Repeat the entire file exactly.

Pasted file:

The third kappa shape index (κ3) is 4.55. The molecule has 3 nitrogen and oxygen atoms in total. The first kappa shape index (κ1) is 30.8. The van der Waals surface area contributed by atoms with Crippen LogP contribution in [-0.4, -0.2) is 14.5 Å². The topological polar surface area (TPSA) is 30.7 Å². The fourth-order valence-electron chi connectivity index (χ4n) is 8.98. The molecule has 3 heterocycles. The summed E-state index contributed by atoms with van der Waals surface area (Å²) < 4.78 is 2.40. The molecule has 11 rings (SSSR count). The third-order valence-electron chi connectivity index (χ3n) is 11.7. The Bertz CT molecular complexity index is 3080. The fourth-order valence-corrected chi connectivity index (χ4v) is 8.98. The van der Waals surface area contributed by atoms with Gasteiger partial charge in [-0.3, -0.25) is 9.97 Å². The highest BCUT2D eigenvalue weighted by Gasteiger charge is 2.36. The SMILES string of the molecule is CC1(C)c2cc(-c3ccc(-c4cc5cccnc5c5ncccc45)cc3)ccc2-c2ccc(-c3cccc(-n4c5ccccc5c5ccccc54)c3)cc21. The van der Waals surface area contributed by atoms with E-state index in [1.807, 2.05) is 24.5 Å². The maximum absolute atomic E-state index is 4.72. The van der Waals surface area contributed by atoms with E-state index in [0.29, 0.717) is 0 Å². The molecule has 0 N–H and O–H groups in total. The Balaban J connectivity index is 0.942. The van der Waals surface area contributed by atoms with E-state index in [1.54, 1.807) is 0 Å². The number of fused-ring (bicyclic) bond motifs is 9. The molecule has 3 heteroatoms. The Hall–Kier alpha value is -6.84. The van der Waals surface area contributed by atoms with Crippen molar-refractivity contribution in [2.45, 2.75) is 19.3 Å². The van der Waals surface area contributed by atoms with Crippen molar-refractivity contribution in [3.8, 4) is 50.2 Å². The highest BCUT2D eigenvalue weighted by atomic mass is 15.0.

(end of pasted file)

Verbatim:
The third kappa shape index (κ3) is 4.55. The molecule has 3 nitrogen and oxygen atoms in total. The first kappa shape index (κ1) is 30.8. The van der Waals surface area contributed by atoms with Crippen LogP contribution in [-0.4, -0.2) is 14.5 Å². The topological polar surface area (TPSA) is 30.7 Å². The fourth-order valence-electron chi connectivity index (χ4n) is 8.98. The molecule has 3 heterocycles. The summed E-state index contributed by atoms with van der Waals surface area (Å²) < 4.78 is 2.40. The molecule has 11 rings (SSSR count). The third-order valence-electron chi connectivity index (χ3n) is 11.7. The Bertz CT molecular complexity index is 3080. The fourth-order valence-corrected chi connectivity index (χ4v) is 8.98. The van der Waals surface area contributed by atoms with Gasteiger partial charge in [-0.3, -0.25) is 9.97 Å². The highest BCUT2D eigenvalue weighted by Gasteiger charge is 2.36. The SMILES string of the molecule is CC1(C)c2cc(-c3ccc(-c4cc5cccnc5c5ncccc45)cc3)ccc2-c2ccc(-c3cccc(-n4c5ccccc5c5ccccc54)c3)cc21. The van der Waals surface area contributed by atoms with E-state index in [1.807, 2.05) is 24.5 Å². The maximum absolute atomic E-state index is 4.72. The van der Waals surface area contributed by atoms with E-state index in [0.29, 0.717) is 0 Å². The molecule has 0 N–H and O–H groups in total. The Balaban J connectivity index is 0.942. The van der Waals surface area contributed by atoms with E-state index in [1.54, 1.807) is 0 Å². The number of fused-ring (bicyclic) bond motifs is 9. The molecule has 3 heteroatoms. The Hall–Kier alpha value is -6.84. The van der Waals surface area contributed by atoms with Crippen molar-refractivity contribution in [2.45, 2.75) is 19.3 Å². The van der Waals surface area contributed by atoms with Crippen molar-refractivity contribution in [3.8, 4) is 50.2 Å². The highest BCUT2D eigenvalue weighted by atomic mass is 15.0.